- Middle East Children's Alliance, http://www.mecaforpeace.org/
- Stop the Wall Campaign, http://stopthewall.org/
- Tikkun, http://www.tikkun.org/
- US Campaign to End the Israeli Occupation, http://www.endtheoccupation.org/
Download these excellent background fact sheets:
- Freezing the Peace Process: Israel's "Disengagement" from Gaza http://www.endtheoccupation.org/article.php?id=1147
- Ending the Occupation: It’s the Law http://www.endtheoccupation.org/downloads/fact_sheet_2.pdf
******************************Gideon Levy, "Who started?"
July 9th, 2006
Published in Haaretz, a major Israeli daily newspaperhttp://www.haaretz.com/hasen/spages/736009.html
Gideon Levy argues that Israel bears primary responsibility for the present situation in Gaza.
We left Gaza and they are firing Qassams" - there is no more precise a
formulation of the prevailing view about the current round of the conflict.
"They started," will be the routine response to anyone who tries to argue,
for example, that a few hours before the first Qassam fell on the school in
Ashkelon, causing no damage, Israel sowed destruction at the Islamic
University in Gaza.
Israel is causing electricity blackouts, laying sieges, bombing and
shelling, assassinating and imprisoning, killing and wounding civilians,
including children and babies, in horrifying numbers, but "they started."
They are also "breaking the rules" laid down by Israel: We are allowed to
bomb anything we want and they are not allowed to launch Qassams. When they
fire a Qassam at Ashkelon, that's an "escalation of the conflict," and when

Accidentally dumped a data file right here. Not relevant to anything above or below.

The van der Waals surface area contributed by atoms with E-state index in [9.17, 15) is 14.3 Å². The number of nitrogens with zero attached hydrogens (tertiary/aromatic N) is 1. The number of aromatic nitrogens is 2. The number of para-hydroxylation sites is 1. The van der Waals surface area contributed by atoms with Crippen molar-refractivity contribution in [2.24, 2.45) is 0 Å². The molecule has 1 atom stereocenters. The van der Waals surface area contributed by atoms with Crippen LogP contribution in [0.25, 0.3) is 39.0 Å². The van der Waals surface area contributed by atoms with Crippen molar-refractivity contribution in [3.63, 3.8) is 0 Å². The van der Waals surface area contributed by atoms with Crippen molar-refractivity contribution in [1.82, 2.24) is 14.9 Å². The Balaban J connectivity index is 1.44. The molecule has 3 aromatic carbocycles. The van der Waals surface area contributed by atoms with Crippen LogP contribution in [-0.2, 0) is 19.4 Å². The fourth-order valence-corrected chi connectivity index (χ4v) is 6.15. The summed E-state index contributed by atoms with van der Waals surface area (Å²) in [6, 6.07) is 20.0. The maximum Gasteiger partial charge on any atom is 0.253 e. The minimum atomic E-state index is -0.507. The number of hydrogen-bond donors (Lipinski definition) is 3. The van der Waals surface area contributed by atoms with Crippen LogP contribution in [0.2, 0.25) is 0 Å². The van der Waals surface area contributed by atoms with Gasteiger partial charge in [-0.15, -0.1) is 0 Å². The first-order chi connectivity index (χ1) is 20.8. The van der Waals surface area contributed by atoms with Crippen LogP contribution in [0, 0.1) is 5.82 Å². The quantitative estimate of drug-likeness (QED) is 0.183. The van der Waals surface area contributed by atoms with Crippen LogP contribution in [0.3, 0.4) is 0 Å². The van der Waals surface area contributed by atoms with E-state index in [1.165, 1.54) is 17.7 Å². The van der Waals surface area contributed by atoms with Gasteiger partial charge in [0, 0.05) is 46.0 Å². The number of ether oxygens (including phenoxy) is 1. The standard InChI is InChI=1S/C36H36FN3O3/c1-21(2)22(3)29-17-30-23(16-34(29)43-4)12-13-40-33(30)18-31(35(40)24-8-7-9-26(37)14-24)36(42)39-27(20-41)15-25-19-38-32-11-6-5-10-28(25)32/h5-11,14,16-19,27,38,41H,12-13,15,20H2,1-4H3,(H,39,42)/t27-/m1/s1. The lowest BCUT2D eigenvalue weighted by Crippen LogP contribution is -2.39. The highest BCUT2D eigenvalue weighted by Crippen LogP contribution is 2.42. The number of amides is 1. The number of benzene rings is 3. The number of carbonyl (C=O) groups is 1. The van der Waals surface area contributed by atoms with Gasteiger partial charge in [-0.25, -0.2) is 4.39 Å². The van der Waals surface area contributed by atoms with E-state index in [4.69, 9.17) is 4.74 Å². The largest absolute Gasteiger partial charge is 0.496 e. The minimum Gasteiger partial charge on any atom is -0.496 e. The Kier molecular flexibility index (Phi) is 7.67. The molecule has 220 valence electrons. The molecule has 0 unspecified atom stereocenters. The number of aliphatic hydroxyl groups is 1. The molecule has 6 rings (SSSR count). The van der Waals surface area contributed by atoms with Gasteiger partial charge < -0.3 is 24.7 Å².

we bomb a university and a school, it's perfectly alright. Why? Because they
started. That's why the majority thinks that all the justice is on our side.
Like in a schoolyard fight, the argument about who started is Israel's
winning moral argument to justify every injustice.
So, who really did start? And have we "left Gaza?"
Israel left Gaza only partially, and in a distorted manner. The
disengagement plan, which was labeled with fancy titles like "partition" and
"an end to the occupation," did result in the dismantling of settlements and
the Israel Defense Forces' departure from Gaza, but it did almost nothing to
change the living conditions for the residents of the Strip. Gaza is still a
prison and its inhabitants are still doomed to live in poverty and
oppression. Israel closes them off from the sea, the air and land, except
for a limited safety valve at the Rafah crossing. They cannot visit their
relatives in the West Bank or look for work in Israel, upon which the Gazan
economy has been dependent for some 40 years. Sometimes goods can be
transported, sometimes not. Gaza has no chance of escaping its poverty under
these conditions. Nobody will invest in it, nobody can develop it, nobody
can feel free in it. Israel left the cage, threw away the keys and left the
residents to their bitter fate. Now, less than a year after the
disengagement, it is going back, with violence and force.
What could otherwise have been expected? That Israel would unilaterally